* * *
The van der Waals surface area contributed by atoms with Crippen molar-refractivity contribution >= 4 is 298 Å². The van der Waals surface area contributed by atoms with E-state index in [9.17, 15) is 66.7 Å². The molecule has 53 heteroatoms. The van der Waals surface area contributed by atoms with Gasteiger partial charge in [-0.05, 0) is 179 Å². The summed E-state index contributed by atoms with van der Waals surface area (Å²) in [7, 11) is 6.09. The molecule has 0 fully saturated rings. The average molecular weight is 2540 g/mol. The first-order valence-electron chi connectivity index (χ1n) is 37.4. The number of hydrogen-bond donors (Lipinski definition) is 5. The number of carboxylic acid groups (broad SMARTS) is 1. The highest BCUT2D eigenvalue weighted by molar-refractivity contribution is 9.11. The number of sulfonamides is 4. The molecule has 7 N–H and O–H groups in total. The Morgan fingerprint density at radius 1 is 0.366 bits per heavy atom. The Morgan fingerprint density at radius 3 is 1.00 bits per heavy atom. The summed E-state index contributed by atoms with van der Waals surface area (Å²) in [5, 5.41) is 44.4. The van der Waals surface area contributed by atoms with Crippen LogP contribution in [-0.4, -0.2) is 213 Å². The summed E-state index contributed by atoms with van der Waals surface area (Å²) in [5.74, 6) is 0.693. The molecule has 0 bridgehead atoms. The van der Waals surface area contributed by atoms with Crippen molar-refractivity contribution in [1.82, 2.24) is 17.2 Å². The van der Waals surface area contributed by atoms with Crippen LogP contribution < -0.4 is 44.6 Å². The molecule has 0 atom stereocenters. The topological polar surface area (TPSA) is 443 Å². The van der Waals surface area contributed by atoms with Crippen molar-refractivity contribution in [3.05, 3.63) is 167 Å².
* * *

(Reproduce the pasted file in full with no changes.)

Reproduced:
The van der Waals surface area contributed by atoms with Crippen molar-refractivity contribution >= 4 is 298 Å². The van der Waals surface area contributed by atoms with E-state index in [9.17, 15) is 66.7 Å². The molecule has 53 heteroatoms. The van der Waals surface area contributed by atoms with Gasteiger partial charge in [-0.05, 0) is 179 Å². The summed E-state index contributed by atoms with van der Waals surface area (Å²) in [7, 11) is 6.09. The molecule has 0 fully saturated rings. The average molecular weight is 2540 g/mol. The first-order valence-electron chi connectivity index (χ1n) is 37.4. The number of hydrogen-bond donors (Lipinski definition) is 5. The number of carboxylic acid groups (broad SMARTS) is 1. The highest BCUT2D eigenvalue weighted by molar-refractivity contribution is 9.11. The number of sulfonamides is 4. The molecule has 7 N–H and O–H groups in total. The Morgan fingerprint density at radius 1 is 0.366 bits per heavy atom. The Morgan fingerprint density at radius 3 is 1.00 bits per heavy atom. The summed E-state index contributed by atoms with van der Waals surface area (Å²) in [5, 5.41) is 44.4. The van der Waals surface area contributed by atoms with Crippen LogP contribution in [-0.4, -0.2) is 213 Å². The summed E-state index contributed by atoms with van der Waals surface area (Å²) in [5.74, 6) is 0.693. The molecule has 0 bridgehead atoms. The van der Waals surface area contributed by atoms with Crippen molar-refractivity contribution in [1.82, 2.24) is 17.2 Å². The van der Waals surface area contributed by atoms with Crippen LogP contribution < -0.4 is 44.6 Å². The molecule has 0 atom stereocenters. The topological polar surface area (TPSA) is 443 Å². The van der Waals surface area contributed by atoms with Crippen molar-refractivity contribution in [3.05, 3.63) is 167 Å².